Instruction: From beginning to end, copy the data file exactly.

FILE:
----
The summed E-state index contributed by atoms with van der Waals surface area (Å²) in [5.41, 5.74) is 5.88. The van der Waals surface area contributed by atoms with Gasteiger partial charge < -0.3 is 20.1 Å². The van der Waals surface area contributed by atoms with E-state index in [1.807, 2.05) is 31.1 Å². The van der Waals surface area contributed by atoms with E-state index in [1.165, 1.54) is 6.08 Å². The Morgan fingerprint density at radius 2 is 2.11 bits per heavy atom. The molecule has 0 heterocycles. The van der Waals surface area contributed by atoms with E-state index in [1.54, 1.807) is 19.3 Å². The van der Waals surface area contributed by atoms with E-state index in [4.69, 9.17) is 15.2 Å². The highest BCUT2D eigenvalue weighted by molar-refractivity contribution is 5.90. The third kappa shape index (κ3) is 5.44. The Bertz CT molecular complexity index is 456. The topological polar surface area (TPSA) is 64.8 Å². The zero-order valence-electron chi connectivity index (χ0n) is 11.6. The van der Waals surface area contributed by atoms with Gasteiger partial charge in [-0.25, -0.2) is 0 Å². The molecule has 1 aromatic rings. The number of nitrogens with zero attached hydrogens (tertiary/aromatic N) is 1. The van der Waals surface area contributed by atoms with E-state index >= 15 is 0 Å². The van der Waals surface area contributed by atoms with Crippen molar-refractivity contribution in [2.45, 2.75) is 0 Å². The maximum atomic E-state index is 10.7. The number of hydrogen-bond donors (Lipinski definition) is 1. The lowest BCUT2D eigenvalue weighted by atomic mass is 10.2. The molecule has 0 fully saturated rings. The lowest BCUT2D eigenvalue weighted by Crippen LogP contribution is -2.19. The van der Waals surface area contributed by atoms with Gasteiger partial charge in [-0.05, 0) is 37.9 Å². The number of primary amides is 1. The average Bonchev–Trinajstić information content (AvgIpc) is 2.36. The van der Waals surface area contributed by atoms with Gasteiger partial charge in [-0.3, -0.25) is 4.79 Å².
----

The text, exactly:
The summed E-state index contributed by atoms with van der Waals surface area (Å²) in [5.41, 5.74) is 5.88. The van der Waals surface area contributed by atoms with Gasteiger partial charge < -0.3 is 20.1 Å². The van der Waals surface area contributed by atoms with E-state index in [1.807, 2.05) is 31.1 Å². The van der Waals surface area contributed by atoms with E-state index in [1.165, 1.54) is 6.08 Å². The Morgan fingerprint density at radius 2 is 2.11 bits per heavy atom. The molecule has 0 heterocycles. The van der Waals surface area contributed by atoms with E-state index in [1.54, 1.807) is 19.3 Å². The van der Waals surface area contributed by atoms with E-state index in [4.69, 9.17) is 15.2 Å². The highest BCUT2D eigenvalue weighted by molar-refractivity contribution is 5.90. The third kappa shape index (κ3) is 5.44. The Bertz CT molecular complexity index is 456. The topological polar surface area (TPSA) is 64.8 Å². The zero-order valence-electron chi connectivity index (χ0n) is 11.6. The van der Waals surface area contributed by atoms with Gasteiger partial charge in [-0.25, -0.2) is 0 Å². The molecule has 1 aromatic rings. The number of nitrogens with zero attached hydrogens (tertiary/aromatic N) is 1. The van der Waals surface area contributed by atoms with E-state index >= 15 is 0 Å². The van der Waals surface area contributed by atoms with Crippen molar-refractivity contribution in [2.45, 2.75) is 0 Å². The maximum atomic E-state index is 10.7. The number of hydrogen-bond donors (Lipinski definition) is 1. The lowest BCUT2D eigenvalue weighted by atomic mass is 10.2. The molecule has 0 fully saturated rings. The lowest BCUT2D eigenvalue weighted by Crippen LogP contribution is -2.19. The van der Waals surface area contributed by atoms with Gasteiger partial charge in [-0.05, 0) is 37.9 Å². The number of primary amides is 1. The average Bonchev–Trinajstić information content (AvgIpc) is 2.36. The van der Waals surface area contributed by atoms with Gasteiger partial charge in [-0.3, -0.25) is 4.79 Å².